The News Agency of the International Society for Krishna Consciousness

Extended World Holy Name Week Celebrates Prabhupada’s U.S. Arrival

By: for ISKCON News on Oct. 1, 2015


World Holy Name Week (WHNW), first established in 2008, is increasing in popularity with forty-three ISKCON Centers worldwide in 2013 and over fifty last year putting on events designed to share, spread and become absorbed in the Holy Name of God. 

This year organizers expect that number to skyrocket as many more join in a special extended WHNW  in honor of the 50th anniversary of ISKCON Founder Srila Prabhupada’s arrival in the USA.

“We’re working closely with the ISKCON 50 Global Team to glorify Srila Prabhupada and the Holy Names,” says WHNW communications secretary Divyanam Das.

World Holy Name Week is running from Parsva Ekadasi on September 24th to the Vedic Calendar date – October 4th -- of Prabhupada’s arrival in Boston on the steamship Jaladuta. (Which differs from the September 17th Western calendar date)


Other holy days during WHNW include the appearance days of Lord Vamanadeva and Srila Bhaktivinode Thakura; the disappearance of the most famed chanter of Krishna’s names Haridas Thakura; and the occasion of Srila Prabhupada’s accepting sannyasa, the renounced order of life.

During the week temples and individuals are invited to participate in a myriad of different ways. They can hold 6-hour, 12-hour, and 24-hour kirtans or multiple-day Kirtan Melas. They can increase public Harinama Sankirtan on the streets, and chanting on beads in temples or at home. They can hold morning Bhagavatam classes emphasizing the importance of the Holy Names. And they can hold interfaith events on the topic of God’s Names, organize public kirtan programs, or set up japa booths encouraging new visitors to take up chanting the Holy Names.

Devotees are invited to get creative. In previous years, ISKCON members in Kiev, Ukraine took part in a Holy Name Retreat to counteract the effects of the war there. In Boston, USA, they chanted at a marijuana rally, wearing “Stay High Forever” t-shirts and encouraging people to find happiness through chanting rather than herbs. ISKCON Toronto in Canada held Harinamas in an open-topped double decker bus around the city. ISKCON Bali in Indonesia held beach Harinamas and offered musical workshops on kirtan instruments.

New Zealand

Meanwhile at ISKCON Pune in India, youth held a “biker Harinam,” traveling to different locations to chant on motorcycles equipped with Holy Name flags and banners. At ISKCON Chowpatty, around 52 congregational devotees chanted an unbelievable 192 rounds of japa on Haridas Thakur’s appearance day – chanting nonstop from 2am until 11pm. And Bhaktivedanta Manor in the UK topped the usual 12 or 24 hours and held a nonstop forty-hour kirtan.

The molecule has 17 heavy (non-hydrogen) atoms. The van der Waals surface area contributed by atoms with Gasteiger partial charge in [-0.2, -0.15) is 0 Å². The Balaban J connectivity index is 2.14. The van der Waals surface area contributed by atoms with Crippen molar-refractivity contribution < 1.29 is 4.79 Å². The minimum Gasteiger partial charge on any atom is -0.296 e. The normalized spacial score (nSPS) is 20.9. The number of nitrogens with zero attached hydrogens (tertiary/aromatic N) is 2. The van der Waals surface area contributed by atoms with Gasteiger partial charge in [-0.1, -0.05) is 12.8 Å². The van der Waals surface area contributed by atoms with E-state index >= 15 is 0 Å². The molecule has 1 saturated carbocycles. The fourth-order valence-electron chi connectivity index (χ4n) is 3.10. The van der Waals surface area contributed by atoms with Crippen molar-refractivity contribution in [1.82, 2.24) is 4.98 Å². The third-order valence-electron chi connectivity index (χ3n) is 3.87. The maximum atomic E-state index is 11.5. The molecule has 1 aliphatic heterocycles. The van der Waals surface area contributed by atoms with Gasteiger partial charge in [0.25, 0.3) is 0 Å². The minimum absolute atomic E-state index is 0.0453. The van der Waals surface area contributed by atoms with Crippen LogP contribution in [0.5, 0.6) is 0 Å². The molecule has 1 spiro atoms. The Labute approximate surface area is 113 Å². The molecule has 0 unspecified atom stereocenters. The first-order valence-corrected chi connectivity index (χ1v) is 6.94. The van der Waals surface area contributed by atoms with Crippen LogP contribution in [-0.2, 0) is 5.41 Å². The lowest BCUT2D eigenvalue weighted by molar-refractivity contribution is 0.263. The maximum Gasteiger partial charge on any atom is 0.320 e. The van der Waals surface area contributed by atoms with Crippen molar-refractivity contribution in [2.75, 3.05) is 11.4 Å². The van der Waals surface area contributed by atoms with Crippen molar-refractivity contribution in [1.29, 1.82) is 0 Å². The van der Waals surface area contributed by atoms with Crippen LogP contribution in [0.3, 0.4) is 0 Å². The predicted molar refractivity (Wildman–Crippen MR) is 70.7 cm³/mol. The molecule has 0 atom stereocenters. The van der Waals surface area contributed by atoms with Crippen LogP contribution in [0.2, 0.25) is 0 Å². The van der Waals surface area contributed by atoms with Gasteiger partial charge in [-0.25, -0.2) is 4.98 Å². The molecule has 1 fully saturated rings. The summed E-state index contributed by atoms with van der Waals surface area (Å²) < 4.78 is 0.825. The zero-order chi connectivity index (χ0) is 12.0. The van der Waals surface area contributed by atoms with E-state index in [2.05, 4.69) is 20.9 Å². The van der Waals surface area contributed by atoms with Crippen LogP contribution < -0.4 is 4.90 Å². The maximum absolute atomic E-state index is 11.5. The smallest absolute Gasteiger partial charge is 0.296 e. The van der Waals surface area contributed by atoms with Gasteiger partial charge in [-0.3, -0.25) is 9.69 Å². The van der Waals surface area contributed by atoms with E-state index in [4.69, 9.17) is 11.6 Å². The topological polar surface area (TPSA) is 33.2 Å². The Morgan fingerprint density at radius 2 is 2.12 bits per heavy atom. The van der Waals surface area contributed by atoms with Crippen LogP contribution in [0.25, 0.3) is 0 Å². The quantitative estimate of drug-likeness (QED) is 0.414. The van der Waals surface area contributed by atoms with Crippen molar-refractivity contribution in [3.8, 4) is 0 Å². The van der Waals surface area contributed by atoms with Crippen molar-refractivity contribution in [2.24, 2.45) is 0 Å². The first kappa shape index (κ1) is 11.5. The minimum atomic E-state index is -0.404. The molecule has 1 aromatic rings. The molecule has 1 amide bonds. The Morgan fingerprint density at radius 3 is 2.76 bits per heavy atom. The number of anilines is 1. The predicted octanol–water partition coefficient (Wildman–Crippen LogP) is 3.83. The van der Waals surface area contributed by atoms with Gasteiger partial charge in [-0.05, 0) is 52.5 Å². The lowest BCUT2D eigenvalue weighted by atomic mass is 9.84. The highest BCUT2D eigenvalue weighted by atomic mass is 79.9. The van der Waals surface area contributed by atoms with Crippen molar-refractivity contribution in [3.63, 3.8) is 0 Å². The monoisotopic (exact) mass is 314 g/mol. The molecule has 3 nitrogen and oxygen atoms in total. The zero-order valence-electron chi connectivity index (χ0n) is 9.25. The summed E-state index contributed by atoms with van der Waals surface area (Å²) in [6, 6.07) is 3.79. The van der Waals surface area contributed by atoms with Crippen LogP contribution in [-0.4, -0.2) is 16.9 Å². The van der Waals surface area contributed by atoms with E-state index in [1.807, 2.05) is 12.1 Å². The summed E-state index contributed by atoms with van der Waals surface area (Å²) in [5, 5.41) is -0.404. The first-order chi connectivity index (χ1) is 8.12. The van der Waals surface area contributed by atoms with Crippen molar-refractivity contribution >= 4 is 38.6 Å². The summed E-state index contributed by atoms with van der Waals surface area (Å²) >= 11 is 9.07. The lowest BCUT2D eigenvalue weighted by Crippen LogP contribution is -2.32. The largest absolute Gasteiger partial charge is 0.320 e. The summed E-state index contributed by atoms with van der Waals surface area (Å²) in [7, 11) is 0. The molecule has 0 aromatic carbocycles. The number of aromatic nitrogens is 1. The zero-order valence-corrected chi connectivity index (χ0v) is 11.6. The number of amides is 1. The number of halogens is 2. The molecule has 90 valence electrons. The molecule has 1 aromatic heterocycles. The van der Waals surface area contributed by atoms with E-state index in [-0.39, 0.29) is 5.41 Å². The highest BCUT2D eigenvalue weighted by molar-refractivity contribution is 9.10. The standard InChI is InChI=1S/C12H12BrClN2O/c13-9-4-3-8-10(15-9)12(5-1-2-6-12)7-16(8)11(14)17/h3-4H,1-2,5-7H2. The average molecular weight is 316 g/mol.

This year, many temples across the world have already committed to daily street kirtans, Holy Name walks called padayatras, japathons of 64 rounds or more, Holy Name seminars, and public kirtan programs.

India, which saw twenty-seven centers participate last year, is heading the charge. But WHNW organizers hope that temples and individuals around the world will rise to the challenge and give India some transcendental competition.

“If the surface of the globe is over-flooded with the chanting of the Hare Krsna mantra, the people of the world will be very, very happy,” writes Srila Prabhupada in his purport to Srimad-Bhagavatam 4.24.11.

Rajasthan, India

“The purpose of World Holy Name Week is to establish Srila Prabhupada as an ambassador of the Holy Names,” says Divyanam Das. “He brought them to the western world not just for a group of people, but for anyone and everyone, regardless of race, nationality or religion. And sharing and spreading the Holy Names is an expression of our gratitude to Srila Prabhupada, as that is what he wanted from all his followers.”

All temples and individual devotees are encouraged to compile text and photo reports of their efforts during World Holy Name Week and to send them to the WHNW team, who will present them in a report to ISKCON’s Governing Body Commission. Please send your reports to or         

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